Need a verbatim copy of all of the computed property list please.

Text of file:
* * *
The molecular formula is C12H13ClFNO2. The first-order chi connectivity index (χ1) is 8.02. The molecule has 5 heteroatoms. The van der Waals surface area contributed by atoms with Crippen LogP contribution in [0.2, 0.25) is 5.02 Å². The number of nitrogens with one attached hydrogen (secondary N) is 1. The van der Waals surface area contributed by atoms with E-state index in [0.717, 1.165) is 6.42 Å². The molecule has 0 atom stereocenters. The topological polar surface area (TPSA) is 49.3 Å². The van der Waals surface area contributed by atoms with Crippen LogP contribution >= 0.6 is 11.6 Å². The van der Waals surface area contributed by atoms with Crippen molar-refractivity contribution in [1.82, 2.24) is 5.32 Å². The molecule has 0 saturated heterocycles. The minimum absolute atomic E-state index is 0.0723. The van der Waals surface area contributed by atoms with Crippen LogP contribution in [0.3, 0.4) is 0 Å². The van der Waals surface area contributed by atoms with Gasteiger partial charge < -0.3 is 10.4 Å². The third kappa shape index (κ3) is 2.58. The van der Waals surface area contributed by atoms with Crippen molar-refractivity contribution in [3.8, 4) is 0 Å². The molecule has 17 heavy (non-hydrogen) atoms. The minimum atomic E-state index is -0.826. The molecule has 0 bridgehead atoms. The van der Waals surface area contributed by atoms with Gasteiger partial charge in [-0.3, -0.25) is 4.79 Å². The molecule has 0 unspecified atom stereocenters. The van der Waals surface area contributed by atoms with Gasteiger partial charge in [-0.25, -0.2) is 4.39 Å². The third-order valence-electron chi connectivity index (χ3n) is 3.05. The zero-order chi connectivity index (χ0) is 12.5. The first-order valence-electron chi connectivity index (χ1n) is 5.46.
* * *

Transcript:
The molecular formula is C12H13ClFNO2. The first-order chi connectivity index (χ1) is 8.02. The molecule has 5 heteroatoms. The van der Waals surface area contributed by atoms with Crippen LogP contribution in [0.2, 0.25) is 5.02 Å². The number of nitrogens with one attached hydrogen (secondary N) is 1. The van der Waals surface area contributed by atoms with E-state index in [0.717, 1.165) is 6.42 Å². The molecule has 0 atom stereocenters. The topological polar surface area (TPSA) is 49.3 Å². The van der Waals surface area contributed by atoms with Crippen LogP contribution >= 0.6 is 11.6 Å². The van der Waals surface area contributed by atoms with Crippen molar-refractivity contribution in [1.82, 2.24) is 5.32 Å². The molecule has 0 saturated heterocycles. The minimum absolute atomic E-state index is 0.0723. The van der Waals surface area contributed by atoms with Crippen LogP contribution in [0.3, 0.4) is 0 Å². The van der Waals surface area contributed by atoms with Gasteiger partial charge < -0.3 is 10.4 Å². The third kappa shape index (κ3) is 2.58. The van der Waals surface area contributed by atoms with Crippen molar-refractivity contribution in [3.8, 4) is 0 Å². The molecule has 17 heavy (non-hydrogen) atoms. The minimum atomic E-state index is -0.826. The molecule has 0 bridgehead atoms. The van der Waals surface area contributed by atoms with Gasteiger partial charge in [-0.3, -0.25) is 4.79 Å². The molecule has 0 unspecified atom stereocenters. The van der Waals surface area contributed by atoms with Gasteiger partial charge in [-0.25, -0.2) is 4.39 Å². The third-order valence-electron chi connectivity index (χ3n) is 3.05. The zero-order chi connectivity index (χ0) is 12.5. The first-order valence-electron chi connectivity index (χ1n) is 5.46.